Substitution homework question

  • Thread starter suspenc3
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  • #1
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Hi, Im having a little bit of trouble with the following:

[tex]\int sintsec^2(cost)dt[/tex]

heres what I have so far

[tex]u=cost[/tex]

[tex]du=-sintdt[/tex]

[tex]-\int sec^2(u)du[/tex]

[tex]-2tan(u) + C[/tex]

is this right?
 
Last edited:

Answers and Replies

  • #2
vsage
As I recall the derivative of tan(u) is sec^2(u)du
 
  • #3
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yea but im integrating..so the antiderivative of sec^2(u) is tanu?
 
  • #4
Hootenanny
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[tex]\int \sec^2 x \; dx = \tan x +c[/tex]

~H
 
  • #5
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I have another..i dont know where to start..can someone point out what I should sub U for?

[tex]\int_{1/2}^{1/6}csc \pi t cot \pi t dt[/tex]
 
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  • #6
Hootenanny
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suspenc3 said:
I have another..i dont know where to start..can someone point out what I should sub U for?

[tex]\int_{1/2}^{1/6}csc \pi t cot \pi t dt[/tex]

My first step would be to turn the cosec and cot into sine and cosine. See where that takes you.

~H
 
  • #7
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ok..so i did..
[tex] \int_{1/2}^{1/6} \frac{1}{sin\pi t) \frac{cos \pi t}{sin \pi t}dt[/tex]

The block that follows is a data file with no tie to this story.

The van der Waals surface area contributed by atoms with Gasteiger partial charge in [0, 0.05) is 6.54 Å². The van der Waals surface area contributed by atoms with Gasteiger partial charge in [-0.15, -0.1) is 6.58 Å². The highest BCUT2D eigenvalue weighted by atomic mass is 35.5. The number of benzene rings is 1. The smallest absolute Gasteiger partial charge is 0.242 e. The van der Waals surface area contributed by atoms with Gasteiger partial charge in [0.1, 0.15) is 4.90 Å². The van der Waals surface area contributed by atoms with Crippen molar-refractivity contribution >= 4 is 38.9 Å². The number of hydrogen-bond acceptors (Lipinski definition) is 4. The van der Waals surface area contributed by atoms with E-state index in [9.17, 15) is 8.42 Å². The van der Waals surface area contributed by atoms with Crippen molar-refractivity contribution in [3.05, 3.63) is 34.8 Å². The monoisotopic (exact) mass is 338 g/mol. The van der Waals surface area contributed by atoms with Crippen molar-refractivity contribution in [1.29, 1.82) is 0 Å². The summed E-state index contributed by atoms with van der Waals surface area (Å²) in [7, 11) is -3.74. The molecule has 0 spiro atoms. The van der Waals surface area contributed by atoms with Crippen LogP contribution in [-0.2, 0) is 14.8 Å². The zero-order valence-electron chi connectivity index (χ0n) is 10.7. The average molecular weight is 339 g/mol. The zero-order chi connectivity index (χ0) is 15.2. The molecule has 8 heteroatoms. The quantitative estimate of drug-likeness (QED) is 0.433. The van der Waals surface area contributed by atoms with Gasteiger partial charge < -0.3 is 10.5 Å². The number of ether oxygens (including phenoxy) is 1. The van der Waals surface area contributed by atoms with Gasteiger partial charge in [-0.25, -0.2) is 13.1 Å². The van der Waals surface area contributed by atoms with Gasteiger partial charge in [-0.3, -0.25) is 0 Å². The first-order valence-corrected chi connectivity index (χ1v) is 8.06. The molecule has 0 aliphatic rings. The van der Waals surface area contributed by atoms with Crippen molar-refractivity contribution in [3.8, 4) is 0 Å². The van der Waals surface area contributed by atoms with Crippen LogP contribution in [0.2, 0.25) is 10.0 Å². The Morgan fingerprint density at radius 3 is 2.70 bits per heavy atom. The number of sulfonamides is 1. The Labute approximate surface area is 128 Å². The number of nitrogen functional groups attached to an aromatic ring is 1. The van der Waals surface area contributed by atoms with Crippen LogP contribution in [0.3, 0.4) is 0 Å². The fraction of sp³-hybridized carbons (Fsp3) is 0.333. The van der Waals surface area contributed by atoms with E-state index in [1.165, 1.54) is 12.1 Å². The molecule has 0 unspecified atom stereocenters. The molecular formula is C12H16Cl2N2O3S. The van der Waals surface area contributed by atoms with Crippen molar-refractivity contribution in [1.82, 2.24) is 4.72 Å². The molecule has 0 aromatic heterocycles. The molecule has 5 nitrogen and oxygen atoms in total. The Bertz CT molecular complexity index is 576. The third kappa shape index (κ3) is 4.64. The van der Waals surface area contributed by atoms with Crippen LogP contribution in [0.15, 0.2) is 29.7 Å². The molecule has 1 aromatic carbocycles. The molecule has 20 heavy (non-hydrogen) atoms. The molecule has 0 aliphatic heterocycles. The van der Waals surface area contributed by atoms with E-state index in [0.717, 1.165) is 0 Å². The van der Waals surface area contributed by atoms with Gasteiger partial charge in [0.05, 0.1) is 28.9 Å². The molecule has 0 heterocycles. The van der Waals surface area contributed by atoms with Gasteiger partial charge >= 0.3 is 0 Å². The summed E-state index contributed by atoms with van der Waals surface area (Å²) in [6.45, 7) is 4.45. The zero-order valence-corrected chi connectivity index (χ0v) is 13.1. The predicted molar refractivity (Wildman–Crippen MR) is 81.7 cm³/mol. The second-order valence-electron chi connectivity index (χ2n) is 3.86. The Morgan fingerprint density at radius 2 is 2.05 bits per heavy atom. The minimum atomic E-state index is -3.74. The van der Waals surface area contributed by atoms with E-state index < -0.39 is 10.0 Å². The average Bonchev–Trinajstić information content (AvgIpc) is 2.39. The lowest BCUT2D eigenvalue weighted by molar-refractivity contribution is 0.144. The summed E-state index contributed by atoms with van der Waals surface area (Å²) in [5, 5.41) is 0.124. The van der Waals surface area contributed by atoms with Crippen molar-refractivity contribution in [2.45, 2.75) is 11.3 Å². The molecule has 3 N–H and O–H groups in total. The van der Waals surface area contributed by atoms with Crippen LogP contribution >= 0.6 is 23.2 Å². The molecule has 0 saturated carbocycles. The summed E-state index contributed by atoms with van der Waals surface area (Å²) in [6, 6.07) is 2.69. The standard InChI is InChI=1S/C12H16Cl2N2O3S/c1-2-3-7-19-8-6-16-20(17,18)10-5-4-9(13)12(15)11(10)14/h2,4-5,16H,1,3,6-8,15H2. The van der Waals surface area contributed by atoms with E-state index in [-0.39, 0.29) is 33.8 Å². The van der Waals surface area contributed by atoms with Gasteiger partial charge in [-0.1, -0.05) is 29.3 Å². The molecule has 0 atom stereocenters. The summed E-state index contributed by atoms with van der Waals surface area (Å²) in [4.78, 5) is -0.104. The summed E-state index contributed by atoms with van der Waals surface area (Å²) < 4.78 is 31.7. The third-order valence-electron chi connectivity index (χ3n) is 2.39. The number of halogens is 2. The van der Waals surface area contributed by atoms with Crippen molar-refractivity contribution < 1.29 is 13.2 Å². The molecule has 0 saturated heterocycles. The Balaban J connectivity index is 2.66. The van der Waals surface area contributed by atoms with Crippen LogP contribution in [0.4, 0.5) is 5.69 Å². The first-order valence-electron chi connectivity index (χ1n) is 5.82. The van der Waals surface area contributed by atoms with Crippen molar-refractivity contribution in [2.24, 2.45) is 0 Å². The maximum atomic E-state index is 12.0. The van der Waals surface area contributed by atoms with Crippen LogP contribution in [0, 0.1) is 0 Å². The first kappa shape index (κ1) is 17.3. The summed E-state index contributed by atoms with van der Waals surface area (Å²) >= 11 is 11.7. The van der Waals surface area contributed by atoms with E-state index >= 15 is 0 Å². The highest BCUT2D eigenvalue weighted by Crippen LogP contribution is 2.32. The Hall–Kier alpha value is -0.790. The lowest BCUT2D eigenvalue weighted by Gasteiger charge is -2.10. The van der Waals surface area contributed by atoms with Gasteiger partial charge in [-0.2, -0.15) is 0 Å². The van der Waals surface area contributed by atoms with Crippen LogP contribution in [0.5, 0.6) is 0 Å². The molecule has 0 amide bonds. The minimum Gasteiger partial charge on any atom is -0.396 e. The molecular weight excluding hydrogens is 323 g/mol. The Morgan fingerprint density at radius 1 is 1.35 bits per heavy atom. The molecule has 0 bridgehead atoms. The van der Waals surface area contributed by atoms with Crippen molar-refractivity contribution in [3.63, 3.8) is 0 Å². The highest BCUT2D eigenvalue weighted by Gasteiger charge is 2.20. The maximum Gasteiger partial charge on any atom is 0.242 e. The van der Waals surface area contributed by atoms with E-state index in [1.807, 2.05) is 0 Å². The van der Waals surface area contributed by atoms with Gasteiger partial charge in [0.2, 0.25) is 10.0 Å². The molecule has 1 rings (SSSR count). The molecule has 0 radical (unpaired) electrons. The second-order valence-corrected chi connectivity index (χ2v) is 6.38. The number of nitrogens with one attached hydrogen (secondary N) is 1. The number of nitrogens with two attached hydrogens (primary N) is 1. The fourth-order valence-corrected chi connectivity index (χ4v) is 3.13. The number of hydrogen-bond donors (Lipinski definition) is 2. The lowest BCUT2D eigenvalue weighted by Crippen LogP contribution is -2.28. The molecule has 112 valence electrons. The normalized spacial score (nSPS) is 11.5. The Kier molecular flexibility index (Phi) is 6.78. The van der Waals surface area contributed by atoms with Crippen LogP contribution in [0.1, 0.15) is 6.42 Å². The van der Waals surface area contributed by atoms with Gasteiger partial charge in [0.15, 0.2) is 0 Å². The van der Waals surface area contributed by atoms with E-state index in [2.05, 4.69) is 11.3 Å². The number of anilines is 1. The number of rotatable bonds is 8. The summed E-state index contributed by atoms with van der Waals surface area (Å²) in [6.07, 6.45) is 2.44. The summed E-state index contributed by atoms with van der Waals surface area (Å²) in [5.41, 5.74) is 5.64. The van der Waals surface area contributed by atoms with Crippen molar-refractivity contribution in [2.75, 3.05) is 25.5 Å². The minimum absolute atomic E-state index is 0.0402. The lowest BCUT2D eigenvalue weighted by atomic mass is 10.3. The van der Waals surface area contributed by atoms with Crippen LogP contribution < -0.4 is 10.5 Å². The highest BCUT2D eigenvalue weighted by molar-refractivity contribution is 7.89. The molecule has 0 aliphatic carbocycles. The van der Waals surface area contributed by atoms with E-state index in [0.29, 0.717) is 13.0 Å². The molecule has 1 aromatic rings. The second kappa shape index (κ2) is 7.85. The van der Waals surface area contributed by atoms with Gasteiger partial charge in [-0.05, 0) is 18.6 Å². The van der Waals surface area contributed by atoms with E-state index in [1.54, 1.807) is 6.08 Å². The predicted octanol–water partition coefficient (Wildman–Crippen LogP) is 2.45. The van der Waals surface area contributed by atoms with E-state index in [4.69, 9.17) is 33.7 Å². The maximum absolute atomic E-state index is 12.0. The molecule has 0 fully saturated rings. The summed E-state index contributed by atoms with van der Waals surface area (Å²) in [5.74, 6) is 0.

ended up with...
[tex] \int_{1/2}^{1/6} cot \pi t[/tex]

im guessing its wrong haha
 
  • #8
Hootenanny
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suspenc3 said:
ok..so i did..
[tex] \int_{1/2}^{1/6} \frac{1}{sin\pi t) \frac{cos \pi t}{sin \pi t}dt[/tex]
ended up with...
[tex] \int_{1/2}^{1/6} cot \pi t[/tex]

im guessing its wrong haha

It's almost there :wink:

[tex]\frac{1}{\sin \pi t} \cdot \frac{\cos \pi t}{\sin \pi t} = \frac{\cos \pi t}{\sin^2 \pi t}[/tex]

Now, see what you can do with the identity [itex]\sin^2 \theta + \cos^2 \theta = 1[/itex]. Btw, I think this can be done without a substitution.

~H
 
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  • #9
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do you mean..sin^2(pi t) = 1-cos^2(pi t)..and then sub?
 
  • #10
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Forget about the subs.
Try putting sin(pi*t) = x
What is dx ?
 
  • #11
HallsofIvy
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suspenc3 said:
Hi, Im having a little bit of trouble with the following:

[tex]\int sintsec^2(cost)dt[/tex]

heres what I have so far

[tex]u=cost[/tex]

[tex]du=-sintdt[/tex]

[tex]-\int sec^2(u)du[/tex]

[tex]-2tan(u) + C[/tex]

is this right?

As others have pointed out, the anti-derivative of sec2(u) is tan(u), not -tan(u).

Also, the original problem does not say anything about "u"! That was your "invention". To properly answer the question, you need to go back to t:

[tex]\int sintsec^2(cost)dt= 2tan(cos(t)+ C[/tex]
 
  • #12
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Actually, the original poster (with respect to the original question) is correct, save for the two.

[tex] \int sin(t) sec (cos(x))^2 dx [/tex]

[tex] u = cos(x) du = -sin(x) dx [/tex] This is right. Substituting back yields

[tex] - \int sec(u)^2 du [/tex] Just as the OP said. The negative sign is the result of the du = -sin(x) dx part.

Now, the antiderivative of sec(x)^2 = tan(x) + C (as everyone as stated)

- ( tan(u) + C)
-tan(cos(x) + C.

The original poster's only error is the two infront. The minus sign is correct . Check with differentiatoin (or use the "Integrator").
 

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